• Major companies began hoarding profits, choosing to utilize “cheap money” to undertake what minimal capital investment they undertook. This should have been foreseeable because interest rates made borrowing less risky than expending reserves. That coupled with the uncertainty of regulatory policy under Mr. Obama and the fact that while the stock market was recovering, neither the economy nor jobs were recovering at acceptable rates.
  • Businesses began to use cost controls to maintain or increase profitability rather than expanding their markets. Again, while the stock market recovered rapidly as a result of profit stabilization and/or increases, the underlying economy remained relatively moribund from lack of expansion.
  • As opportunities for additional efficiencies began to decline, the mergers and acquisitions activity began to increase. A Wall Street Journal article updated for December 21, 2015, began:


“Subdued for years after the financial crisis, mergers and acquisitions came roaring back as companies seek to boost revenue at a time when sluggish economic growth and low inflation make that difficult.”

The effect of the rise in mergers and acquisitions is to grow by absorption rather than expansion. The fact that two drug companies merge does not increase the availability of drugs but rather can decrease the joint and common costs of producing the drugs. That may be a windfall for consumers but usually it just turns out to be a means of boosting or maintaining profitability thus satisfying the stock market without improving the economy.

Add to these three phenomena that massive impact increasing the interest rate will have on the national debt – currently at over $19.2 Trillion. A mere increase of one-quarter percent will increase the amount of the current budget by $48 Billion dollars at a time when we are continuing to engage in deficit spending.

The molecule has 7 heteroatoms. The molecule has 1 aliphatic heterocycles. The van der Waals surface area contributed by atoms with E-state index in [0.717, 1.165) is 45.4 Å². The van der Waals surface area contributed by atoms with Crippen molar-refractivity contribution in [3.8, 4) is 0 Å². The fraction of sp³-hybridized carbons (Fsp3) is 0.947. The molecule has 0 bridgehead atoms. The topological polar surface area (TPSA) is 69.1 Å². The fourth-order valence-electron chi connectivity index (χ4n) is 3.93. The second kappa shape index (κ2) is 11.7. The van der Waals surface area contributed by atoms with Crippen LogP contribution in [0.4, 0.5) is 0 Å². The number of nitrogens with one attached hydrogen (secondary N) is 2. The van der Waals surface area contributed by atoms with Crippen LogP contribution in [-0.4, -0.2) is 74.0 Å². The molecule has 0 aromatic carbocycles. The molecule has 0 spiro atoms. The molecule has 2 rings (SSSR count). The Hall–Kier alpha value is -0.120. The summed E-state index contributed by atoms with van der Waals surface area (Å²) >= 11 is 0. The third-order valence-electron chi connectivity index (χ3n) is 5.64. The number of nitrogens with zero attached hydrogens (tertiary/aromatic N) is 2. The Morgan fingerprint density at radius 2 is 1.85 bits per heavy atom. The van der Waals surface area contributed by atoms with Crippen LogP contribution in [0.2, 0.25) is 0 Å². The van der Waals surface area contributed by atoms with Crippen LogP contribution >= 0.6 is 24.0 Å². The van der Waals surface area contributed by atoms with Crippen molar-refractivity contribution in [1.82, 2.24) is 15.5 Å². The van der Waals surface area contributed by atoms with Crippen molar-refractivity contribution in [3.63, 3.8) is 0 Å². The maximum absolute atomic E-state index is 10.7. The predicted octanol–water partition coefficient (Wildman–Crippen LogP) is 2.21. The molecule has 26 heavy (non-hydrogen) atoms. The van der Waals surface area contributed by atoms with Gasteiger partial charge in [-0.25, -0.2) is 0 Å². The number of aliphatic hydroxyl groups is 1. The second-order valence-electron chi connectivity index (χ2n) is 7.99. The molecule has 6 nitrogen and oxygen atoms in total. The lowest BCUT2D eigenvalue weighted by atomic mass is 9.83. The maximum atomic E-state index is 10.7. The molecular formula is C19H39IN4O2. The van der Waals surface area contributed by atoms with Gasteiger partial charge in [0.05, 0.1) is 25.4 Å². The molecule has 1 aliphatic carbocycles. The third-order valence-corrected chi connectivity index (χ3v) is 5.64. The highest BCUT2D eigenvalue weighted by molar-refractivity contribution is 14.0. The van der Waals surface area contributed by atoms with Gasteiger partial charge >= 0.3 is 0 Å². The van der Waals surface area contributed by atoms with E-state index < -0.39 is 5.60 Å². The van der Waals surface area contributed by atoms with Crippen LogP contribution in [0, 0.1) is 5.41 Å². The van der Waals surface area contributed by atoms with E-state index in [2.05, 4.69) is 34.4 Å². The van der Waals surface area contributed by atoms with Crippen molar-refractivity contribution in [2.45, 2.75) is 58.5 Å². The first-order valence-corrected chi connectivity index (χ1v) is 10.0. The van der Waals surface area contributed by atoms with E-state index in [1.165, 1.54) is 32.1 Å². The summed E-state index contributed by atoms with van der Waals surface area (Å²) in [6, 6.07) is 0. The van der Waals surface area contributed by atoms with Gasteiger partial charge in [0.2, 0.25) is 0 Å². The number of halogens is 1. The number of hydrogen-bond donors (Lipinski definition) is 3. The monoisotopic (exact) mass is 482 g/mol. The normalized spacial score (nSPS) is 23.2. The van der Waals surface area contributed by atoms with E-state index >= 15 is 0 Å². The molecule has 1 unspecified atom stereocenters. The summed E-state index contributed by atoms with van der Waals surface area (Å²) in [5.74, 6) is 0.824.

And finally, because rates remain at near zero, short of negative interest, the Federal Reserve has virtually no weapons with which to combat a new recession – which based on the anemic performance of the economy during Mr. Obama’s tenure is, more likely than not, just around the corner.

In the end, the focus of the Federal Reserve System and the other governmental agencies charged with attending to the country’s economic well-being, needs to be on expansion even at the expense of their friends on Wall Street and in the nation’s investment houses. Given the close financial ties by Democrat Hillary Clinton and Republican Ted Cruz with those entities, that is unlikely. More likely is that Congress and Wall Street – and those they own – will continue to pressure the Federal Reserve to go slow and hope like hell nothing goes amiss until after their next election. And like the past seven years, the result will be that Wall Street and the stock market will improve while jobs and small businesses suffer.

Business as usual.